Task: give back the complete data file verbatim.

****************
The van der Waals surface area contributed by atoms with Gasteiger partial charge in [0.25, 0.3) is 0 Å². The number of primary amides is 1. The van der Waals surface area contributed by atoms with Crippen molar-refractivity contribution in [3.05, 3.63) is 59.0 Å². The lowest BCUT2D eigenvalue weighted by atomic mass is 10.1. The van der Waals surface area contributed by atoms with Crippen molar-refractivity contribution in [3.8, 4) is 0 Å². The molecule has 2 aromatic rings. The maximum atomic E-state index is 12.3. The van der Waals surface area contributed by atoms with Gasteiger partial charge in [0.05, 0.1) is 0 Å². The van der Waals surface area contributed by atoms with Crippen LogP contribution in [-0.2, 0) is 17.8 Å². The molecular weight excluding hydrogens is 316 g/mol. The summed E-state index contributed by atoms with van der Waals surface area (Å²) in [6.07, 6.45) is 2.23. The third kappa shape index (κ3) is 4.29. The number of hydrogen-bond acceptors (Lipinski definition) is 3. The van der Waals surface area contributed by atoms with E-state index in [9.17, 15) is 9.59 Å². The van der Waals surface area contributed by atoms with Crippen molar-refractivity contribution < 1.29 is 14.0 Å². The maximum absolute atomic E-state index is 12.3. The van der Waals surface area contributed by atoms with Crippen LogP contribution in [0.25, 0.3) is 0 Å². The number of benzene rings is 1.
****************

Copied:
The van der Waals surface area contributed by atoms with Gasteiger partial charge in [0.25, 0.3) is 0 Å². The number of primary amides is 1. The van der Waals surface area contributed by atoms with Crippen molar-refractivity contribution in [3.05, 3.63) is 59.0 Å². The lowest BCUT2D eigenvalue weighted by atomic mass is 10.1. The van der Waals surface area contributed by atoms with Crippen molar-refractivity contribution in [3.8, 4) is 0 Å². The molecule has 2 aromatic rings. The maximum atomic E-state index is 12.3. The van der Waals surface area contributed by atoms with Gasteiger partial charge in [0.05, 0.1) is 0 Å². The van der Waals surface area contributed by atoms with Crippen LogP contribution in [-0.2, 0) is 17.8 Å². The molecular weight excluding hydrogens is 316 g/mol. The summed E-state index contributed by atoms with van der Waals surface area (Å²) in [6.07, 6.45) is 2.23. The third kappa shape index (κ3) is 4.29. The number of hydrogen-bond acceptors (Lipinski definition) is 3. The van der Waals surface area contributed by atoms with E-state index in [9.17, 15) is 9.59 Å². The van der Waals surface area contributed by atoms with Crippen molar-refractivity contribution < 1.29 is 14.0 Å². The maximum absolute atomic E-state index is 12.3. The van der Waals surface area contributed by atoms with Crippen LogP contribution in [0.25, 0.3) is 0 Å². The number of benzene rings is 1.